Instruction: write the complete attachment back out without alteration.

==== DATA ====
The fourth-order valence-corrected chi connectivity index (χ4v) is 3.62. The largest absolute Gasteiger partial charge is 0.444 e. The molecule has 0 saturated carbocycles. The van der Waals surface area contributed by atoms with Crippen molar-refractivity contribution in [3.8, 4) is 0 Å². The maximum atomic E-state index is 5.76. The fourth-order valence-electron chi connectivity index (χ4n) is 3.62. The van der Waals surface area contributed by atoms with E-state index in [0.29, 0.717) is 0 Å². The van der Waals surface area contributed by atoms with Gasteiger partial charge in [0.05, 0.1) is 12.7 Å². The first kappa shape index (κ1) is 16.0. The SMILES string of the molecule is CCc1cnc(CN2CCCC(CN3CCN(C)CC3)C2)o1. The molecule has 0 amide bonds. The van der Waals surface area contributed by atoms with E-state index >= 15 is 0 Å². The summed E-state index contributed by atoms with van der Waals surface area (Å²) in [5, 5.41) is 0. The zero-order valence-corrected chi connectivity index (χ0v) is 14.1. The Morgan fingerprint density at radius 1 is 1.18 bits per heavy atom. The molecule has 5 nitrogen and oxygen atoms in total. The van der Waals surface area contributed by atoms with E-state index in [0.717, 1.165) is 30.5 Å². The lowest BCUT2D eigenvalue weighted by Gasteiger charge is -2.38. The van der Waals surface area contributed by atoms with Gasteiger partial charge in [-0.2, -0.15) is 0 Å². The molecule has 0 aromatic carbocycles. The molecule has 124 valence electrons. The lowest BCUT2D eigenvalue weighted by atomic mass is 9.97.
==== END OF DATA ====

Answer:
The fourth-order valence-corrected chi connectivity index (χ4v) is 3.62. The largest absolute Gasteiger partial charge is 0.444 e. The molecule has 0 saturated carbocycles. The van der Waals surface area contributed by atoms with Crippen molar-refractivity contribution in [3.8, 4) is 0 Å². The maximum atomic E-state index is 5.76. The fourth-order valence-electron chi connectivity index (χ4n) is 3.62. The van der Waals surface area contributed by atoms with E-state index in [0.29, 0.717) is 0 Å². The van der Waals surface area contributed by atoms with Gasteiger partial charge in [0.05, 0.1) is 12.7 Å². The first kappa shape index (κ1) is 16.0. The SMILES string of the molecule is CCc1cnc(CN2CCCC(CN3CCN(C)CC3)C2)o1. The molecule has 0 amide bonds. The van der Waals surface area contributed by atoms with E-state index >= 15 is 0 Å². The summed E-state index contributed by atoms with van der Waals surface area (Å²) in [5, 5.41) is 0. The zero-order valence-corrected chi connectivity index (χ0v) is 14.1. The Morgan fingerprint density at radius 1 is 1.18 bits per heavy atom. The molecule has 5 nitrogen and oxygen atoms in total. The van der Waals surface area contributed by atoms with E-state index in [0.717, 1.165) is 30.5 Å². The lowest BCUT2D eigenvalue weighted by Gasteiger charge is -2.38. The van der Waals surface area contributed by atoms with Gasteiger partial charge in [-0.2, -0.15) is 0 Å². The molecule has 0 aromatic carbocycles. The molecule has 124 valence electrons. The lowest BCUT2D eigenvalue weighted by atomic mass is 9.97.